A life is lost, and it is tragic. It is senseless. For those left behind, however, it doesn't have to be forever dark, or forever still.

Thank-you for sharing this message of hope with me. Three and a half months ago my beloved wife of eight and a half years took her life with a handgun. At times the pain and confusion that I feel fit the description of the waves you describe. Your message has given me some measure of comfort and hope. Thank-you.

I am speechless, and have been meditating on this all week. I spoke of, and am so very captivated by synchronicity. My friend, I find it incredible that my then husband's name was Steve. What a kind offering from the universe- to give to me an opportunity to help another, in however a small way, and then to receive confirmation somehow that I have done more good than bad. I have carried a ton of weight in guilt, and shame, and in the end, in a moment of synchronous grace, it is lifted. Believe in bigger things, Steve. You are on a new path, and it will take you to beautiful places you could never imagine, but the ride is unbelievable. I am so so sorry for your loss. Just hold on, hold on just tight enough to stay safe, and otherwise, let go. Let go and stay open. I wish you all the best. And I thank you.

While logically I understand that it wasn't any one person's fault, I struggle with the emptiness left behind in Kevin's absence and with the lack that he might have felt from his community that made his suicide a viable option. Could we have supported him more than we did? I don't know. What I do know is he is greatly, greatly missed.

For anyone on the suicide journey of grief and recovery, I would recommend my book: Note to Adam by Becky Kruse, available at barnesandnoble.com. All profits go to suicide awareness. I truly did not think I would live after we lost our 22-year old college student "out of the blue." People have asked if I'm ashamed of Adam: never, not once, did I experience pain. My mother died of breast cancer, my son died of depression. He held the gun but depression pulled the trigger. Our family has changed dramatically since the summer of 2007 and I can only hope that our journey will help someone contemplating suicide.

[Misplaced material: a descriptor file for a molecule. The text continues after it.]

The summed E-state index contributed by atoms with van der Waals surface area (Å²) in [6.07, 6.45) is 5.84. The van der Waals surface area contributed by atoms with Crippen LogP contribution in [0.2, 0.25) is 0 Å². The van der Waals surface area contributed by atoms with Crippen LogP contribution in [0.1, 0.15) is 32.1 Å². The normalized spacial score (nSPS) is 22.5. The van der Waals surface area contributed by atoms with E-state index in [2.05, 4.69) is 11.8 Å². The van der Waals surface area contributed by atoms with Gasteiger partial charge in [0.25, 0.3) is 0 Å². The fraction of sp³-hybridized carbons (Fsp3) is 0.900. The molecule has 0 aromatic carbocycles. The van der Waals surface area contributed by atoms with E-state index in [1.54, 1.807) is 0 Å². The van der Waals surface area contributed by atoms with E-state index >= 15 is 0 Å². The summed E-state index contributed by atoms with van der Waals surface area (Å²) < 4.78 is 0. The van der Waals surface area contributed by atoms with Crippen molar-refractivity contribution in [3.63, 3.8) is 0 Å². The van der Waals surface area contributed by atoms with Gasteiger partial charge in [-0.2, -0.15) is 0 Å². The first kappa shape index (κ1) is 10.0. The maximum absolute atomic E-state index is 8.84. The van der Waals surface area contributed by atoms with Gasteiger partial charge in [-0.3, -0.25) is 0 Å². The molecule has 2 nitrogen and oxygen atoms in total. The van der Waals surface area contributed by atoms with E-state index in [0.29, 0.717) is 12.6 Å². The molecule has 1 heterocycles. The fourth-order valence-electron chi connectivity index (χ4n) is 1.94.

All my life (I'm 51) I told people "if you ever find me dead, you'd better start a murder investigation, because I would NEVER take my own life." So imagine my shock last August when I found myself contemplating suicide. It was a strange, short road that got me there, and I didn't realize where it was headed. When I suddenly recognized the place to which my thoughts had brought me, I was terrified. Luckily I was already seeing a therapist, and I worked up the nerve to confess my thoughts to her. I got through that time - what saved me, quite honestly, were my two children. I know what the suicide of a parent can do to a child for the rest of his/her life (my brother-in-law's mother committed suicide), and I couldn't do that to my children. They were literally the only reason I stayed alive and made myself endure the emotional pain I was in. I think I would recognize the signs now if I started heading that way again, and I would take steps earlier to avoid the desperation that was driving me to think of killing myself.

We have experienced the suicide of 5 family members, including my ex-husband when my children were 8 and 11. I am constantly frustrated by discussions focused on the depressives and what we must do to help them. There is rarely a discussion of the effect of depression on the family, the ongoing effects of suicide, and how a family manages to survive and THRIVE post-suicide. I long for an honest discussion about dealing with a depressed spouse/parent and the constant threat and fear of suicide. Also a h honest discussion of how to handle a suicide and the nature of surviving.